William Daley

2010 Pew Fellow

1/9: William Daley, 2010 Pew Fellow. Photo by Colin Lenton.
2/9: William Daley, Joshua’s Cistern, 2010. Photo courtesy of the artist.
3/9: William Daley, Vesica Explorations, 2010, installation view. Photo courtesy of the artist.
4/9: William Daley, Crossed-Under Vesica, 2009. Photo courtesy of the artist.
5/9: William Daley, Crossed-Under Vesica (detail), 2009. Photo courtesy of the artist.
6/9: William Daley, drawing of Oracular Vesica, 2005. Photo courtesy of the artist.
7/9: William Daley, Oracular Vesica, 2005. Photo courtesy of the artist.
8/9: William Daley, Nuptual Vesica, 2005. Photo courtesy of the artist.
9/9: “Mud Architect” by Thomas Porett: a record of artist William Daley creating a new ceramic pot while discussing his ideas about art making and the continuing struggle to keep invention fresh.

“My want is to keep doing what I have been doing since my initial clay seduction: being a joyous maker of possibilities, a maker for joy’s sake.”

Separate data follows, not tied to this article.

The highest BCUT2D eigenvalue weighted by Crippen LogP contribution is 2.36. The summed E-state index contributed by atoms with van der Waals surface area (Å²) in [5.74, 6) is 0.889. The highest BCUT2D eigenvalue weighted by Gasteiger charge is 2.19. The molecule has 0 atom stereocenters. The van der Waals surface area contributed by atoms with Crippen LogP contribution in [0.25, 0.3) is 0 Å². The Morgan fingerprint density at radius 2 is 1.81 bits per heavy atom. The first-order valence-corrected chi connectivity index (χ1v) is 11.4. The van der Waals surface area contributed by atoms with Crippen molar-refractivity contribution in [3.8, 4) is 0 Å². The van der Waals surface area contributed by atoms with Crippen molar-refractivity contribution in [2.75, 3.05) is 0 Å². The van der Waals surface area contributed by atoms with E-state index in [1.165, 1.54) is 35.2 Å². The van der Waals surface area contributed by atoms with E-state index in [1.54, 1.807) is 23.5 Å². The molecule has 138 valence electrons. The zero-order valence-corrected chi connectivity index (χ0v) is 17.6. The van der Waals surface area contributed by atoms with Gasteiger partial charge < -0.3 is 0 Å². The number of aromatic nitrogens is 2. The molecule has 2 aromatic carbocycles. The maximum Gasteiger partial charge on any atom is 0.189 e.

Self-proclaimed “mud man” William Daley has been a leading figure in the field of ceramics for close to 60 years. Now in his eighties, he is creating some of the strongest work of his career. Through his large-scale vessels, which he refers to as “Vesicas,” Daley explores geometry, symbols and cultural icons, as well as the relationship of interior and exterior. Daley’s exhibition history dates back to the 1950s and his works have been included in numerous collections at venues such as the Metropolitan Museum of Art, the Philadelphia Museum of Art, and the National Museum of Art of the Smithsonian Institution. A former prisoner of war in World War II, Daley received his art education through the G.I. Bill and has spent decades teaching others, both inside the classroom and at lectures, workshops, and symposia around the world. Daley says his desire is to continue honing his craft and exploring further, “being a joyous maker of possibilities, a maker for joy’s sake.”


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The Philadelphia Photo Arts Center is a nonprofit organization devoted to the study, practice, and appreciation of photography in the Philadelphia region.